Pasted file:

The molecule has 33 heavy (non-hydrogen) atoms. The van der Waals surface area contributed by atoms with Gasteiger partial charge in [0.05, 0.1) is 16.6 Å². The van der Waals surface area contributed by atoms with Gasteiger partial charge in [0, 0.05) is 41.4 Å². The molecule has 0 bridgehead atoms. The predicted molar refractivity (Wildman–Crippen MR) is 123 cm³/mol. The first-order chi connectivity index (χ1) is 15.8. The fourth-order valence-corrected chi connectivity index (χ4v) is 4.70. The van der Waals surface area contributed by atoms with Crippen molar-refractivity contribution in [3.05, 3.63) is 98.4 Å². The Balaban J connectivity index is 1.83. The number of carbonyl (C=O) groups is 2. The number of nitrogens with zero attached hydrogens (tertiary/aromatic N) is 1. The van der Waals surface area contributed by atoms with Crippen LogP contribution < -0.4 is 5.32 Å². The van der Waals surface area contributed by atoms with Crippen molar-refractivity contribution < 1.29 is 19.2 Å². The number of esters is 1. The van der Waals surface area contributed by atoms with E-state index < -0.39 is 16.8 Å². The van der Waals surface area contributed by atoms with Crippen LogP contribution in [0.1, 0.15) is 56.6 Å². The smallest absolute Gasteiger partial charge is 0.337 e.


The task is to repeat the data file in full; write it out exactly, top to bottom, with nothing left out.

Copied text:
The molecule has 33 heavy (non-hydrogen) atoms. The van der Waals surface area contributed by atoms with Gasteiger partial charge in [0.05, 0.1) is 16.6 Å². The van der Waals surface area contributed by atoms with Gasteiger partial charge in [0, 0.05) is 41.4 Å². The molecule has 0 bridgehead atoms. The predicted molar refractivity (Wildman–Crippen MR) is 123 cm³/mol. The first-order chi connectivity index (χ1) is 15.8. The fourth-order valence-corrected chi connectivity index (χ4v) is 4.70. The van der Waals surface area contributed by atoms with Crippen molar-refractivity contribution in [3.05, 3.63) is 98.4 Å². The Balaban J connectivity index is 1.83. The number of carbonyl (C=O) groups is 2. The number of nitrogens with zero attached hydrogens (tertiary/aromatic N) is 1. The van der Waals surface area contributed by atoms with Crippen LogP contribution < -0.4 is 5.32 Å². The van der Waals surface area contributed by atoms with Crippen molar-refractivity contribution < 1.29 is 19.2 Å². The number of esters is 1. The van der Waals surface area contributed by atoms with E-state index < -0.39 is 16.8 Å². The van der Waals surface area contributed by atoms with Crippen LogP contribution in [0.1, 0.15) is 56.6 Å². The smallest absolute Gasteiger partial charge is 0.337 e.